WaQuakePrepare7 karma

This may sound silly but I have a small section of a blanket my grandma made for me when I was 8. It is worn out and old, but it is soft and so comforting. Don't we all want something to comfort us when we are in a scary situation?


WaQuakePrepare6 karma

Weirdest or coolest? wine, chocolate, games, things to do and make your life a little easier when you're in a rough situation are helpful for sure. I am very curious to hear what others answer. -Corina

WaQuakePrepare6 karma

What a great question! Hmm... I think some of my go-bags have little crystal cats in them (like cats carved out of rose quartz and obsidian and stuff) as comfort items because I'm both pagan and cat parent.

- Elyssa

WaQuakePrepare6 karma

For me, I'd say prepackaged instant coffee mix. Even if it is not hot, I need to have it especially if I am going to be on my own for a while and want to stay sharp.


FrisianDude2 karma

Why do you keep making earthquakes:( ?

WaQuakePrepare5 karma

Us tsunami folks gotta do something to keep our jobs! (j/k)
- Elyssa

WaQuakePrepare3 karma

Don't kill the messenger! We just observe and report them, we don't make 'em! --Harold

antiromance2 karma

Why do you think the usgs chose menlo park as a home? Always wondered.

WaQuakePrepare8 karma

Far be it from us to try to know the mind of the USGS back in 1954... I'd guess it was the proximity to Stanford University though. -Harold

SoLetsReddit2 karma

If there was a large earthquake on the west coast, where would be the worst place for it to hit?

WaQuakePrepare3 karma

I'm not going to name names, but you can check out our cool tsunami pedestrian evacuation walk maps at the link below. These show you how long it would take at certain locations to walk to high ground, as well as the wave arrival time for the area.

I'll let you come to your own conclusions. :)

- Elyssa

InsertWittyJoke2 karma

Realistically, if the "big one" hits how in danger are you if you live a short distance from the coast in a wood frame house built in the 70s?

In the event of an earthquake I always thought it would be best to leave the house and be outside but my area also has a lot of very tall trees and powerlines which seem equally as dangerous to be around in an earthquake. In this case what safety measures during and after an earthquake would you recommendation to the people living in these sorts of places?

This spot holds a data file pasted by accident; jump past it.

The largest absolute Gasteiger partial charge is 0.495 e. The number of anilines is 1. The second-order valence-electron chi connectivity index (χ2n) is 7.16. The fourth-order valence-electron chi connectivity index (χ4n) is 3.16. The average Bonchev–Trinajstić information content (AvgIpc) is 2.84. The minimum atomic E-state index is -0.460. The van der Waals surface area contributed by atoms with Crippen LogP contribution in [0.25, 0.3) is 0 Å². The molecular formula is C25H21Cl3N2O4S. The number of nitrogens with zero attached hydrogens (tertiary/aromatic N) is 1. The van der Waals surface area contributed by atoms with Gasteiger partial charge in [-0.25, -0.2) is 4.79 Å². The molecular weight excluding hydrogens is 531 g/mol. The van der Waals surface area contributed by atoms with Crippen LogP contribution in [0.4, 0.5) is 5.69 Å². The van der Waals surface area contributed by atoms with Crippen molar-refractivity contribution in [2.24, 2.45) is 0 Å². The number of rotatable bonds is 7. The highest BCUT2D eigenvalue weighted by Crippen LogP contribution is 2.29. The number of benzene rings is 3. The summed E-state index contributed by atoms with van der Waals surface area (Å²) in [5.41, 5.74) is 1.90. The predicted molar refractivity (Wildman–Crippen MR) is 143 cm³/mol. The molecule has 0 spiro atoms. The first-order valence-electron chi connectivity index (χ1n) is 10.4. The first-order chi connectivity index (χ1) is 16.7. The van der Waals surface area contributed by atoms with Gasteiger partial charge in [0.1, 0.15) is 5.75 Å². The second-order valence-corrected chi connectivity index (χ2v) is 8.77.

WaQuakePrepare4 karma

Trees aren't usually an issue - unless you know of one on your property that is about to fall anyway, they tend to weather quakes pretty well. Powerlines, though, definitely could come down, which is another good reason to stay inside during the shaking and get under a sturdy piece of furniture. Once the shaking has stopped, you'll want to evacuate inland to high ground if you know your house is inside the tsunami inundation zone. (You can check by looking up your address in here!,0,0,0)

To keep yourself safe before a quake, the best thing to do is make sure your big furniture is strapped down so it doesn't become debris you have to climb over (or that blocks your door!) when you are evacuating. You'll also want to have a go-bag packed already so you can grab it quickly on your way out. This will cut down on your evacuation time and ensure you have everything you need when you're heading to safety. You don't need much, just enough to help you survive until you get to a shelter. You can learn more here:

The other thing you can do to really help yourself is to keep a spare pair of shoes under your bed, or somewhere else that's easy to grab in an emergency. Lots of people injure their feet during earthquakes due to broken glass, shattered furniture, stumbling in the dark, etc. Throwing on some old tennis shoes before you stumble outside may make a huge difference and only takes a second if you've already stowed them somewhere safe.

- Elyssa

WaQuakePrepare3 karma

We recommend to drop, cover, and hold on during the earthquake and then if you live in the tsunami inundation zone to evacuate to high ground immediately. -Corina

crunkjuice1082 karma